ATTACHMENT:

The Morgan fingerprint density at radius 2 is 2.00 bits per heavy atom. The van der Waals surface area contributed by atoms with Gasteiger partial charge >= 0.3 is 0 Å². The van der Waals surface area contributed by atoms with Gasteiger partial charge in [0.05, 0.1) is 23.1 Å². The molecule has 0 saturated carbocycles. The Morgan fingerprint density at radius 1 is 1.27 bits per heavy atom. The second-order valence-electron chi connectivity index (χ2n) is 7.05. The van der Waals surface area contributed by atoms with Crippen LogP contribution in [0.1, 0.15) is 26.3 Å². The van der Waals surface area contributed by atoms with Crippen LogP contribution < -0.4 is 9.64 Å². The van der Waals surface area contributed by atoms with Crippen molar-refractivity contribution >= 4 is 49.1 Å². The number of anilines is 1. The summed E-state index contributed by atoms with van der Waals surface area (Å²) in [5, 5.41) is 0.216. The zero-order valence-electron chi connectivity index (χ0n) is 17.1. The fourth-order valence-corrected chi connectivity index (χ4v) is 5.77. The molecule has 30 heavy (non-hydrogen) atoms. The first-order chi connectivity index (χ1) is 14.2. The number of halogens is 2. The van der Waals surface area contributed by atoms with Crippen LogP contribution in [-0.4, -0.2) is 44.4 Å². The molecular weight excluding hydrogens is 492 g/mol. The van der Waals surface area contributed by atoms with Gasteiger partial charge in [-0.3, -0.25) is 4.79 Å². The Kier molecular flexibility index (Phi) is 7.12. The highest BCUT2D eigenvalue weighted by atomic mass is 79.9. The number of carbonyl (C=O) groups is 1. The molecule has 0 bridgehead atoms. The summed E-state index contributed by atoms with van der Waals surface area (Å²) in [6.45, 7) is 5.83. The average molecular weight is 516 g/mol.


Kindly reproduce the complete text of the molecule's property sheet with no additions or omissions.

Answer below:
The Morgan fingerprint density at radius 2 is 2.00 bits per heavy atom. The van der Waals surface area contributed by atoms with Gasteiger partial charge >= 0.3 is 0 Å². The van der Waals surface area contributed by atoms with Gasteiger partial charge in [0.05, 0.1) is 23.1 Å². The molecule has 0 saturated carbocycles. The Morgan fingerprint density at radius 1 is 1.27 bits per heavy atom. The second-order valence-electron chi connectivity index (χ2n) is 7.05. The van der Waals surface area contributed by atoms with Crippen LogP contribution in [0.1, 0.15) is 26.3 Å². The van der Waals surface area contributed by atoms with Crippen LogP contribution < -0.4 is 9.64 Å². The van der Waals surface area contributed by atoms with Crippen molar-refractivity contribution >= 4 is 49.1 Å². The number of anilines is 1. The summed E-state index contributed by atoms with van der Waals surface area (Å²) in [5, 5.41) is 0.216. The zero-order valence-electron chi connectivity index (χ0n) is 17.1. The fourth-order valence-corrected chi connectivity index (χ4v) is 5.77. The molecule has 30 heavy (non-hydrogen) atoms. The first-order chi connectivity index (χ1) is 14.2. The number of halogens is 2. The van der Waals surface area contributed by atoms with Crippen LogP contribution in [-0.4, -0.2) is 44.4 Å². The molecular weight excluding hydrogens is 492 g/mol. The van der Waals surface area contributed by atoms with Gasteiger partial charge in [-0.3, -0.25) is 4.79 Å². The Kier molecular flexibility index (Phi) is 7.12. The highest BCUT2D eigenvalue weighted by atomic mass is 79.9. The number of carbonyl (C=O) groups is 1. The molecule has 0 bridgehead atoms. The summed E-state index contributed by atoms with van der Waals surface area (Å²) in [6.45, 7) is 5.83. The average molecular weight is 516 g/mol.